It's a tax reform proposal that has come and failed many times in South Dakota.
Now, a Rapid City Alderman is taking a shot at a state-wide tax on alcohol.
Captain Dan Rud has spent nearly 15 years patrolling Rapid City streets.
"The majority of people I arrested were for spousal abuse, DUI, disorderly conduct or getting in fights,
assaultive behavior," said Rud, with the Rapid City Police department.
And Rud says, roughly 80% of the calls received by the police department are alcohol related.
"A vast majority of those incarcerated are there as a result
of drugs or alcohol. The impact is statewide," said Rapid City Alderman Jerry Wright.
And its costly to tax payers. State alcohol revenue is roughly $14 million a year. But the cost for crimes caused by alcohol is much higher.
"Juvenile services, wow... $5 million. Law enforcement $6 million, public defender $1.4m, State's Attorney $2.4m. These are huge number," said Wright as he flipped through the 2011 Pennington county budget.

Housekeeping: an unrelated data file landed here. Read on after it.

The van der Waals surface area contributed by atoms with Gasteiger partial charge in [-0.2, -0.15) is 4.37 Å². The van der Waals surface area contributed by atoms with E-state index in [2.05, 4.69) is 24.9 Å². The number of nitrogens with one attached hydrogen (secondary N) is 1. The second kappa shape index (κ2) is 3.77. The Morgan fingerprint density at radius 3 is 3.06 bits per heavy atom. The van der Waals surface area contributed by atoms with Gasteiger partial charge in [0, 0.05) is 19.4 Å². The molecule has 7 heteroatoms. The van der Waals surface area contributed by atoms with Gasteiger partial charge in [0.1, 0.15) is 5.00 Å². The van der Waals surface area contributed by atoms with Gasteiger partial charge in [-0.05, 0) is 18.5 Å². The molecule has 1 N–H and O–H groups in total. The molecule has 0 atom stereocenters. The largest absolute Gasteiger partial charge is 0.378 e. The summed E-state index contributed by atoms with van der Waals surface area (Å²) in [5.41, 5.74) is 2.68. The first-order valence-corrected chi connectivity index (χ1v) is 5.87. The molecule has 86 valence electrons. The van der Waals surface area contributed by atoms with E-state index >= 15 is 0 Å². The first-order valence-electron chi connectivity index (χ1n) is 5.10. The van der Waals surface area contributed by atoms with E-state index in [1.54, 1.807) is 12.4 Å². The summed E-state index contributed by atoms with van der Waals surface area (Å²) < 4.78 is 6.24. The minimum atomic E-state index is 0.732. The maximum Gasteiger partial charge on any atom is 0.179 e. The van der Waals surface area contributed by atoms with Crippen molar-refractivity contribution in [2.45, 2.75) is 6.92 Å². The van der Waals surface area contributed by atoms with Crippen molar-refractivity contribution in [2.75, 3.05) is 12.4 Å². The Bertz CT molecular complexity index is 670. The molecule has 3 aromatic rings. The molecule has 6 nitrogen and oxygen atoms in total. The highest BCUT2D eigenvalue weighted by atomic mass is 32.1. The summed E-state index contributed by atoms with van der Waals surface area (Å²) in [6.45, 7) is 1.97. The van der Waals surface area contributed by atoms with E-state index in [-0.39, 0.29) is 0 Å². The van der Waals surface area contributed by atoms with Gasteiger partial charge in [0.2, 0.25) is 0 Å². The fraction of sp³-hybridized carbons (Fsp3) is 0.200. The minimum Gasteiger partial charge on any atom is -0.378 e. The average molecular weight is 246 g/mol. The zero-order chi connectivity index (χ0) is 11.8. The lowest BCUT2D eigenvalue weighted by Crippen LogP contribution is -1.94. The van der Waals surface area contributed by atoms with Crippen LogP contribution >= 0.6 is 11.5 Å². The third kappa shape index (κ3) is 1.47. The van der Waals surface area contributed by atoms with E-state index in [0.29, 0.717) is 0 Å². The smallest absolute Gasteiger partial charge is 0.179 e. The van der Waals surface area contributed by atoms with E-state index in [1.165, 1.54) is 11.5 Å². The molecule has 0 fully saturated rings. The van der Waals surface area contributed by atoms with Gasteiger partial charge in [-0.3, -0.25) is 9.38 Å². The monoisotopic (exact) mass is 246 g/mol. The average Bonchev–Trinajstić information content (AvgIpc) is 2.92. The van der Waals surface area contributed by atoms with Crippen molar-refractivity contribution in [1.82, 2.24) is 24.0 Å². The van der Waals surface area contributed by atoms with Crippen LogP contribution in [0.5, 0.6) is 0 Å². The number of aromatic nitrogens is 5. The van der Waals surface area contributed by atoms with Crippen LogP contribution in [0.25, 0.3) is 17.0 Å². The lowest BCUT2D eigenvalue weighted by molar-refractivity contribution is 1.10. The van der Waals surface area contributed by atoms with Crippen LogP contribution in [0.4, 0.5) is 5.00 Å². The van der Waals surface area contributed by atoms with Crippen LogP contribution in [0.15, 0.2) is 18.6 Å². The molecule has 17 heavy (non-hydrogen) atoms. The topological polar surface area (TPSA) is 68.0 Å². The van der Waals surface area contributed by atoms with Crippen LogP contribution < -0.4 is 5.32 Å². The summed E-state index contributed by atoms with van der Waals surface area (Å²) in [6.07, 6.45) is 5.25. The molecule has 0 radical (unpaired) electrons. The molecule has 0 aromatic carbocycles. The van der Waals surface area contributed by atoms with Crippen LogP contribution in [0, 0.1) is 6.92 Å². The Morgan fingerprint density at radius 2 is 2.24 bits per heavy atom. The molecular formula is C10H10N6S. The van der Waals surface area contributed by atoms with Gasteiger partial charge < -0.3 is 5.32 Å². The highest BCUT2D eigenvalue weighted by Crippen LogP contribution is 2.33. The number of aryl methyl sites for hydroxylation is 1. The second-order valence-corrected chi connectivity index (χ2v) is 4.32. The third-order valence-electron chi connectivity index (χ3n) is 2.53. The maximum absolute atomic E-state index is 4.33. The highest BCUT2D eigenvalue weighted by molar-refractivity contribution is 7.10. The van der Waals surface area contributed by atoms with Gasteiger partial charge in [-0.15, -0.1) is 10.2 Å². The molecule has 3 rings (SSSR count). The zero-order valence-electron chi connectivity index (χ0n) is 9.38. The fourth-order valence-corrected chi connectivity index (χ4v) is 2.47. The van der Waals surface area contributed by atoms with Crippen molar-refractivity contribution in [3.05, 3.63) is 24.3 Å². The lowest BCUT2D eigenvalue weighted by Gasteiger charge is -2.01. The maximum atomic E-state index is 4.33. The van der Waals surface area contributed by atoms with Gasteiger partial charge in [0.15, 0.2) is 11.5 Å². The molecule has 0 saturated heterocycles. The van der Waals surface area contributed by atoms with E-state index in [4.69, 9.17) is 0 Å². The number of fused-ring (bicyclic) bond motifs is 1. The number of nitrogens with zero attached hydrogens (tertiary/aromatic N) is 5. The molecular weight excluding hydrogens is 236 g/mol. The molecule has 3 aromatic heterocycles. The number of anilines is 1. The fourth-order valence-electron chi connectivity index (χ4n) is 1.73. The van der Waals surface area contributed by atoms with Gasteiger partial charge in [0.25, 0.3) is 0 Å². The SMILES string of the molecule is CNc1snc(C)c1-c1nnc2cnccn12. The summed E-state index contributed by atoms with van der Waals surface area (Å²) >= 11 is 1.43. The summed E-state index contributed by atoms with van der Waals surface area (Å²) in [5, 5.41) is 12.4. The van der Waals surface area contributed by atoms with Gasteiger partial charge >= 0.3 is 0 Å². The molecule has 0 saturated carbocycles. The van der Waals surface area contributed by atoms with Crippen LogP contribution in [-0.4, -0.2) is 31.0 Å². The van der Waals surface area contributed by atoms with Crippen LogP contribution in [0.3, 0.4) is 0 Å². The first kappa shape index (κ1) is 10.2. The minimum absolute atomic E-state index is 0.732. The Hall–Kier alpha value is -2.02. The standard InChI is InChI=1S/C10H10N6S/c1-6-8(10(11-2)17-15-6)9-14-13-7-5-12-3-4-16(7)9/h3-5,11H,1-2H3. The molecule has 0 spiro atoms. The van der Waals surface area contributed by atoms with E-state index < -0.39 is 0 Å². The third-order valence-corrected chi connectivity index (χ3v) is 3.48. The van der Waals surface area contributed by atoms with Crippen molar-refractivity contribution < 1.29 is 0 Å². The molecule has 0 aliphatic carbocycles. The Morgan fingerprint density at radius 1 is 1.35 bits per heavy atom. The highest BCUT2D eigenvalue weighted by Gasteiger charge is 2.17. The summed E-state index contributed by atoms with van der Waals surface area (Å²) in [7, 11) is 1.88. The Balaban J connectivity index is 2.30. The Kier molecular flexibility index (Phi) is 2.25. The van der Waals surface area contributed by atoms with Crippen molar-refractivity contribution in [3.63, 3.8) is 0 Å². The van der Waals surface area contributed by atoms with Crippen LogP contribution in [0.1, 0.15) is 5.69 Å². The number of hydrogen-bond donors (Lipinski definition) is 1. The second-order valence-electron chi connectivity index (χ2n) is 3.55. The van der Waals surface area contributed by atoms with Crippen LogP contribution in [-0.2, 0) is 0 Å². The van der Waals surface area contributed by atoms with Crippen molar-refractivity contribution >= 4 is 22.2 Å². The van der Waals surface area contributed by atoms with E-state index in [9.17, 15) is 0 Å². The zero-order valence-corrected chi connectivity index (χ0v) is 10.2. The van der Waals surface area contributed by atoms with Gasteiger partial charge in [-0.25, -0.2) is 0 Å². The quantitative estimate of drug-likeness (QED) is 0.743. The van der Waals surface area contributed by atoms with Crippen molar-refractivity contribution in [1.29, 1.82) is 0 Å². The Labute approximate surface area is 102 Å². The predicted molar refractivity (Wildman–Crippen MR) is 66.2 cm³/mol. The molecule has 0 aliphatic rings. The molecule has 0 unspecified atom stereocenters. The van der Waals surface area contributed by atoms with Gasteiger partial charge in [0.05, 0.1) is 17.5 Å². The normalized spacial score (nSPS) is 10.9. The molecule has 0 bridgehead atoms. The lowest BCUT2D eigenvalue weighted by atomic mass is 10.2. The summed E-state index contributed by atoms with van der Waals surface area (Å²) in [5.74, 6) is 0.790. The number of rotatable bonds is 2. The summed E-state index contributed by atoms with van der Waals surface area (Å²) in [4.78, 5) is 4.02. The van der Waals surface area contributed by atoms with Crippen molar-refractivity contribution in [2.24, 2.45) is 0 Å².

Pennington county spends roughly $38 million dollars a year on law enforcement and court costs.
That's about $200 in property taxes per household, something Alderman Wright wants to change. He's drafted a proposal that would increase the existing alcohol tax by about 1500 percent.
"We're looking at 38 cents a bottle of beer, 55 cents a shot, we're going to add $6 to a six pack," said Wright.
But not everyone is confident the measure would curb crime.
"I don't' know that it would fix somebody's drinking problem but it would help relieve some of those costs that are involved," said Captain Rud.
Wright says he's getting strong support for the measure from lawmakers and citizens alike.
"There's families and spouses and businesses that are affected. Those are all social costs and they're huge, but this is just the beginning," said Wright.
Governor Dennis Daugaard has expressed his concerns over the proposal, saying it would be hard to implement, and may force people to drive into bordering states to buy alcohol.